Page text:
Even as Apple gears up for its financial conference on Nov. 2, where it is set to announce another profitable quarter, the company's financial schemes were once again under scanner, with the EU rebuking Ireland for not collecting due taxes from the tech giant.    

According to the financial results guidance for the fourth fiscal quarter issued by the company’s chief financial officer, Luca Maestri, Apple is set to announce quarterly revenue of $49-52 billion, with a gross margin of 37.5 percent and 38 percent with a tax rate of 25.5 percent.

Meanwhile, the European Commission is set to issue a non-compliance issue to Ireland for its failure to collect a tax bill of 15 billion euros ($17.6 billion) from Apple, Bloomberg reported Monday.

While the company does most of its production in China and research and development in the U.S., it is located in Ireland for tax purposes.

The commission had slapped Apple with the multi-billion euro bill, saying it had received unfair financial deals from Ireland which substantially reduced the company's corporate tax.

It had asked Ireland to collect the due money by Jan.3, but the country had failed to do so.

Apple and Ireland are appealing the decision, while the commission is pushing for stricter regulation — it may go so far as to sue Ireland in EU courts in Luxembourg, but first, it is expected to hit Ireland with a non-compliance notice next week.

While Ireland’s Finance Minister Paschal Donohoe considers EU’s demand unjustified, the country will need to collect the taxes and put it in an escrow account pending appeal. If the appeal is successful, the money would be returned to Apple.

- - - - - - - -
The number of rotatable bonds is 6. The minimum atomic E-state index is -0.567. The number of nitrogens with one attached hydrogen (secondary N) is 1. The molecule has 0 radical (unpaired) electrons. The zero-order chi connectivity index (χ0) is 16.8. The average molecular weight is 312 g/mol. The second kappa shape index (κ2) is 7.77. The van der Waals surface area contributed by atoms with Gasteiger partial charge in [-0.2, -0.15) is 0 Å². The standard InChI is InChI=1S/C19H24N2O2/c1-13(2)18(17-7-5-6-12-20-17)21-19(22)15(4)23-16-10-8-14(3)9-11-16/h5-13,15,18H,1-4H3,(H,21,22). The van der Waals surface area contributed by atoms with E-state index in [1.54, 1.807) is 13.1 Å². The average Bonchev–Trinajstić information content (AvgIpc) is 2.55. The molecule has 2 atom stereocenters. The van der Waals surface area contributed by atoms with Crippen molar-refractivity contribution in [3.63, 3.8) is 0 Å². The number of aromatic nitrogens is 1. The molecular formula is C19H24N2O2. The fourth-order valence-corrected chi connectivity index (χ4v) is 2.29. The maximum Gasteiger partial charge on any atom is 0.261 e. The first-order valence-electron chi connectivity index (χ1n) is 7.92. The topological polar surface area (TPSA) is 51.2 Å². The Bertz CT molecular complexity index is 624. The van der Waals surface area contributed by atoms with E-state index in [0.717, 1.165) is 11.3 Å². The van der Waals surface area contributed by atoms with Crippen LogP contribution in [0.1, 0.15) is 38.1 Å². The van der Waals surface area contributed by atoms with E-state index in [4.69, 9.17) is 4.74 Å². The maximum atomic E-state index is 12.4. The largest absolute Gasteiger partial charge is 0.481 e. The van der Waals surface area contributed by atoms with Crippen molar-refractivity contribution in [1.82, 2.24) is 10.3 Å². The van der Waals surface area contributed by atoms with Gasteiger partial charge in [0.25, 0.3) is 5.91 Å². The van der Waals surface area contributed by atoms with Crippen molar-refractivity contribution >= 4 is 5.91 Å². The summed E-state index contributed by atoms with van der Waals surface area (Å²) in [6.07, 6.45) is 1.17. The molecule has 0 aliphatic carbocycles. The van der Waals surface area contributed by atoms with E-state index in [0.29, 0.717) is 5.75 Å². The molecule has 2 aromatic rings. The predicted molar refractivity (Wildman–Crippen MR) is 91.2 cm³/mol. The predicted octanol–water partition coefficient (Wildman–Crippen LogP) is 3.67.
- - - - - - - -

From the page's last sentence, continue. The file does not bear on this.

However, according to the Bloomberg report, the appeal could take as long as five years. And the Irish government is seeking money managers to invest the money in the interim. In the worst case scenario, Apple might not only have to pay its due taxes, Ireland could also be fined heavily for non-compliance with EU orders.

The EU has recently started tightening the noose around large tax evaders — mostly tech companies like Apple —  and France, Germany, Italy and Spain have called for taxing companies on their revenue and not on their profit, as is being currently done.

“We should no longer accept that these companies do business in Europe while paying minimal amounts of tax to our treasuries. The amounts raised would aim to reflect some of what these companies should be paying in terms of corporate tax,” the finance ministers of the four countries stated in a joint letter issued last month.

They have proposed a new mechanism — an equalization tax — which will tax a company according to where it will create value, and not where it is located.

This means that Apple, for example will be taxed according to where it sold its phones, rather than being able to evade taxes by merely relocating to tax havens.

Companies such as Apple and Amazon are now nearing trillion dollars in valuation, yet these companies are, in the current global financial system, able to avoid taxes by just relocating their finances.